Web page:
Tim Burton went berserko with vibrant colors for the Wonderland sequences and those were spectacular to watch.  And the 3D effects got better as the movie wound on. In fact, the most dramatic 3D effect was the closing title sequence, with characters and key credits presented inside a rectangular trellis that I swore was just a few feet in front of me – I even reached out to try and touch it.

The verdict? Alice in Wonderland is indeed entertaining, although a bit slow at times. Many of the 3D effects aren’t all that intense or even perceived. The live action sequences at the start and end of the film are largely flat, and Disney and Burton could have taken a Wizard of Oz approach by leaving those sequences in 2D, requiring the glasses only for the Wonderland sequences.

If you go to see it, head for a theater that uses Christie or Barco DLP projectors. You’ll see a lot more contrast and better color saturation.

Samsung, Panasonic Get a Flying Start on 3D

This past Tuesday and Wednesday, Samsung and Panasonic showed they’re serious about marketing and selling 3D TVs in the United States with some significant product announcements.

Samsung’s press event, held at the Samsung Experience in the Time Warner Center, showcased numerous demos of 3D plasma and LCD TVs.  Content from 3D Blu-ray discs and DirecTV was featured, and DreamWorks Animation head Jeffrey Katzenberg even stopped by to add his two cents to the proceedings, attracting a crowd of paparazzi along the way.

In the LCD line, the LN46C750 (CCFL) will be first out of the gate with 3D support and 240Hz image processing. It is expected to retail for $1q,700 and will be in stores in May. Over in the LED BL LCD line, eight models ranging in size from 40 to 55 inches will handle 3D playback, starting with the $1,999 UN40C7000 and topping out with the 55-inch UN55C9000.  Look for shipments to start in March with selected models.

Here’s the UN46C9000 in action, showing 3D content from DirecTV.

Plasma is still part of the 3D equation at Samsung, and six new PDP TVs are ready to deliver 3D. The 63-inch PN63C8000 sits at the top of the line and will set you back $3,800 (May 2010), while the 50-inch PN-50C7000 can be yours fro just $1,800 (also May 2010).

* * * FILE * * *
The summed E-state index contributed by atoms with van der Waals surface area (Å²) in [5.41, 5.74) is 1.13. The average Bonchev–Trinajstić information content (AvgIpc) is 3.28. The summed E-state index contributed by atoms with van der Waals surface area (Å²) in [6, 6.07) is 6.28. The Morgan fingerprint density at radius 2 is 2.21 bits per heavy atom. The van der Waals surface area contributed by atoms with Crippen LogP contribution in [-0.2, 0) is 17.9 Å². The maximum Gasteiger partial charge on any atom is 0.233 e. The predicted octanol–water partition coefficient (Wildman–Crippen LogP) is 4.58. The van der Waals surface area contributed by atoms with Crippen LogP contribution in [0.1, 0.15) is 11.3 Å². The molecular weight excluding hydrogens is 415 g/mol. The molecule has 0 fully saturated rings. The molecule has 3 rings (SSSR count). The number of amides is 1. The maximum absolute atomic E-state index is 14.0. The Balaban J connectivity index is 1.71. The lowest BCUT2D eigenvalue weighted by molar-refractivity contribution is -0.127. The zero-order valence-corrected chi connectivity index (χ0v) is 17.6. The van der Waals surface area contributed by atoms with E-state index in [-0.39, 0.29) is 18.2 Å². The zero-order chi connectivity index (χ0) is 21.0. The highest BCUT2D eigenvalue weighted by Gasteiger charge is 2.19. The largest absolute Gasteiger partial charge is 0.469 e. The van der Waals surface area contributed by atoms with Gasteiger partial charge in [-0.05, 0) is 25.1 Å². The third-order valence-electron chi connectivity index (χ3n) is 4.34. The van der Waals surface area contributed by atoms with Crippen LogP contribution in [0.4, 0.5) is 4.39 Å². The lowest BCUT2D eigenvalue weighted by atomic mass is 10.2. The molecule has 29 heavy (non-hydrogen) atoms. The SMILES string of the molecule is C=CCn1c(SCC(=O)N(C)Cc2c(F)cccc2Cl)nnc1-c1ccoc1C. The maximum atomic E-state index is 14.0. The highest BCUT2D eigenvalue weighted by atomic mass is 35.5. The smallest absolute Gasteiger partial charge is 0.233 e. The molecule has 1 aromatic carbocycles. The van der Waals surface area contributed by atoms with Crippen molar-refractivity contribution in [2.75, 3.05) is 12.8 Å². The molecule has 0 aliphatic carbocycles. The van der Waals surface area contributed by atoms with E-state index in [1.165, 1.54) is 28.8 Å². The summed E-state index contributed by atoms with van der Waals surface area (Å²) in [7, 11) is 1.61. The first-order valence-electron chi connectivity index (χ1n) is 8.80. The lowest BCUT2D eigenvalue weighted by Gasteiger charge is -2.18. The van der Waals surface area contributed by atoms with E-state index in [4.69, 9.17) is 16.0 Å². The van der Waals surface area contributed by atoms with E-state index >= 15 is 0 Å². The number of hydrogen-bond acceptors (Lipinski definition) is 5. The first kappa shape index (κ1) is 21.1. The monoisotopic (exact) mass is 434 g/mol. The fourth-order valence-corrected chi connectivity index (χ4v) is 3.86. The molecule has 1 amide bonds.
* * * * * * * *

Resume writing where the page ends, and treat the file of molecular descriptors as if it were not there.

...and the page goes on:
Got Blu-ray? The BD-C6900 is BD3D compatible and ready to deliver the goods (which is a neat trick, considering that Silicon Image just finalized the HDMI 1.4 delivery formats last week!) for $399. It should show up later this month. Each 3DTV and the Blu-ray player will  come with one pair of active shutter glasses. (Samsung is also running a limited-time promotion with two pairs of glasses and a 3D BD copy of Monsters Vs. Aliens with each new TV.)

On Wednesday, Panasonic unveiled its first 3D TV entry, the 50-inch TC-V50PT20 ($2,499). This set will come with one pair of active shutter glasses.  Larger models will be rolled out as the year progresses, and there aren’t any plans currently for 42-inch or 46-inch 3D models. (No surprise, considering how inexpensive 50-inch glass has become!)

There’s also a new Blu-ray player, the BDT-300. It will retail for $399 at Best Buy. Want the TV, player, and glasses? You can have the lot for $2,900.

It should be noted that plasma TVs have always had the ability to switch at the high speeds required for 3D (120 Hz)..they just haven’t had the correct interface and HDMI 1.4 support. LCD TVs that process at 240Hz can also juggle a 3D signal nicely. (For that matter, so can 120 Hz sets, but the faster refresh rate does a cleaner job with motion detail.)

It’s possible that many of these sets will be purchased and not used for 3D viewing right away, as consumers want to “future-proof” themselves. Considering how few Blu-ray players are on the market, it’s probably not a bad idea to wait a few months until more product is on the shelves and the market figures out pricing.

Here’s an actual side-by-side 1080i video frame from DirecTV.

As for DBS and cable-delivered 3D, you’ll need an upgraded set-top box with HDMI 1.4 support to view the side-by-side 3D content that most networks are likely to use. DirecTV has already stated its intention to use side-by-side, while ESPN is still in the planning stages.

Keep in mind that both side-by-side and top/bottom 3D delivery formats cut resolution in half. Side by side slices horizontal resolution, while top/bottom pares vertical resolution. For a 1080i image, that means 960×1080 pixels in each eye, while the 720p format gets whacked down to 640×720 pixels per eye…not much better than a DVD.

In contrast, the Blu-ray format delivers two complete 1920×1080 progressive frames (left eye on top, and right eye below) with a blanking interval of about 40 – 45 pixels. So you can expect 3D content from Blu-ray to look much better than network content.